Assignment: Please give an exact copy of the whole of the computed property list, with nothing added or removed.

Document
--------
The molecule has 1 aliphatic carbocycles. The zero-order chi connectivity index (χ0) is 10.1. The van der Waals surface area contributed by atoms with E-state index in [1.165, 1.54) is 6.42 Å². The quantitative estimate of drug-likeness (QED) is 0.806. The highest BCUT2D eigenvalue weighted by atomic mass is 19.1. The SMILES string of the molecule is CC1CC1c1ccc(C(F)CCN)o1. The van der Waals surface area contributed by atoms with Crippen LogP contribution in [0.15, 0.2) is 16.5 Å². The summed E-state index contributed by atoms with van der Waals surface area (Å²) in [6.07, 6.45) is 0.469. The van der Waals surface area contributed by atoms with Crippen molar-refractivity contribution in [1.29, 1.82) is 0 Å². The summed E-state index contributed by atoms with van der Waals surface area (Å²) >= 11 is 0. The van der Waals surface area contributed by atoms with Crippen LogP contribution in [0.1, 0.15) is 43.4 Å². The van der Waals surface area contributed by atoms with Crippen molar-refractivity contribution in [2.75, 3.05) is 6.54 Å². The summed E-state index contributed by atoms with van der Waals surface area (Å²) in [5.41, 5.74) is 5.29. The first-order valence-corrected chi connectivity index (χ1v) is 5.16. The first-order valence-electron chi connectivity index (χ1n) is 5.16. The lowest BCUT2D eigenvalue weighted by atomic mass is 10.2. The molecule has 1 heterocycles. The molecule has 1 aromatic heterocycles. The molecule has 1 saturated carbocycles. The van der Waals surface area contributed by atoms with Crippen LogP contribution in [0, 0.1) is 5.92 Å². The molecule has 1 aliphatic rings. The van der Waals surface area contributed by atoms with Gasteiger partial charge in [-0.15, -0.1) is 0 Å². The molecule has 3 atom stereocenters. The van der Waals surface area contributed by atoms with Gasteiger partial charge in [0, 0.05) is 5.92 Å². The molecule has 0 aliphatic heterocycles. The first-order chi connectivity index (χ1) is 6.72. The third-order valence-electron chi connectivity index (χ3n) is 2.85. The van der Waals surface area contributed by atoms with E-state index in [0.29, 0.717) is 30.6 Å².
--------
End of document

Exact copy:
The molecule has 1 aliphatic carbocycles. The zero-order chi connectivity index (χ0) is 10.1. The van der Waals surface area contributed by atoms with E-state index in [1.165, 1.54) is 6.42 Å². The quantitative estimate of drug-likeness (QED) is 0.806. The highest BCUT2D eigenvalue weighted by atomic mass is 19.1. The SMILES string of the molecule is CC1CC1c1ccc(C(F)CCN)o1. The van der Waals surface area contributed by atoms with Crippen LogP contribution in [0.15, 0.2) is 16.5 Å². The summed E-state index contributed by atoms with van der Waals surface area (Å²) in [6.07, 6.45) is 0.469. The van der Waals surface area contributed by atoms with Crippen molar-refractivity contribution in [1.29, 1.82) is 0 Å². The summed E-state index contributed by atoms with van der Waals surface area (Å²) >= 11 is 0. The van der Waals surface area contributed by atoms with Crippen LogP contribution in [0.1, 0.15) is 43.4 Å². The van der Waals surface area contributed by atoms with Crippen molar-refractivity contribution in [2.75, 3.05) is 6.54 Å². The summed E-state index contributed by atoms with van der Waals surface area (Å²) in [5.41, 5.74) is 5.29. The first-order valence-corrected chi connectivity index (χ1v) is 5.16. The first-order valence-electron chi connectivity index (χ1n) is 5.16. The lowest BCUT2D eigenvalue weighted by atomic mass is 10.2. The molecule has 1 heterocycles. The molecule has 1 aromatic heterocycles. The molecule has 1 saturated carbocycles. The van der Waals surface area contributed by atoms with Crippen LogP contribution in [0, 0.1) is 5.92 Å². The molecule has 1 aliphatic rings. The van der Waals surface area contributed by atoms with Gasteiger partial charge in [-0.15, -0.1) is 0 Å². The molecule has 3 atom stereocenters. The van der Waals surface area contributed by atoms with Gasteiger partial charge in [0, 0.05) is 5.92 Å². The molecule has 0 aliphatic heterocycles. The first-order chi connectivity index (χ1) is 6.72. The third-order valence-electron chi connectivity index (χ3n) is 2.85. The van der Waals surface area contributed by atoms with E-state index in [0.29, 0.717) is 30.6 Å².